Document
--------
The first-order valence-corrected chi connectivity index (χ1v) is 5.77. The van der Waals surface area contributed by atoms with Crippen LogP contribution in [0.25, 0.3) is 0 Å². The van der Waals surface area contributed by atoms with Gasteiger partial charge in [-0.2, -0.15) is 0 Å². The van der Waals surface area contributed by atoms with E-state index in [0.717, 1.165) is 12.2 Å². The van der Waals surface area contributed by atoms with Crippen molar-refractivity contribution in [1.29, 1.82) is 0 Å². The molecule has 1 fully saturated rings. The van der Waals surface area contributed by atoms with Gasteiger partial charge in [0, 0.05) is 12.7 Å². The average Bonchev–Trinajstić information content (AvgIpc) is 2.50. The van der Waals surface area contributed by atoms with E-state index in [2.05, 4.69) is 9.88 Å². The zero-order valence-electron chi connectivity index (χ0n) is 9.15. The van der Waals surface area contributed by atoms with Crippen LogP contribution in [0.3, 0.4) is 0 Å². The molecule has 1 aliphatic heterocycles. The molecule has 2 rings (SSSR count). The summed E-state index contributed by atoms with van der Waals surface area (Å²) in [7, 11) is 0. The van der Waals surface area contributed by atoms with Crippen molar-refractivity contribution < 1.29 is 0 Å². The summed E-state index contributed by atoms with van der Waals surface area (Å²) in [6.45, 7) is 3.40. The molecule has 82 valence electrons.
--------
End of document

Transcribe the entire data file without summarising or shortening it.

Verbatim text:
The first-order valence-corrected chi connectivity index (χ1v) is 5.77. The van der Waals surface area contributed by atoms with Crippen LogP contribution in [0.25, 0.3) is 0 Å². The van der Waals surface area contributed by atoms with Gasteiger partial charge in [-0.2, -0.15) is 0 Å². The van der Waals surface area contributed by atoms with E-state index in [0.717, 1.165) is 12.2 Å². The van der Waals surface area contributed by atoms with Crippen molar-refractivity contribution in [1.29, 1.82) is 0 Å². The molecule has 1 fully saturated rings. The van der Waals surface area contributed by atoms with Gasteiger partial charge in [0, 0.05) is 12.7 Å². The average Bonchev–Trinajstić information content (AvgIpc) is 2.50. The van der Waals surface area contributed by atoms with E-state index in [2.05, 4.69) is 9.88 Å². The zero-order valence-electron chi connectivity index (χ0n) is 9.15. The van der Waals surface area contributed by atoms with Crippen LogP contribution in [0.3, 0.4) is 0 Å². The molecule has 1 aliphatic heterocycles. The molecule has 2 rings (SSSR count). The summed E-state index contributed by atoms with van der Waals surface area (Å²) in [7, 11) is 0. The van der Waals surface area contributed by atoms with Crippen molar-refractivity contribution < 1.29 is 0 Å². The summed E-state index contributed by atoms with van der Waals surface area (Å²) in [6.45, 7) is 3.40. The molecule has 82 valence electrons.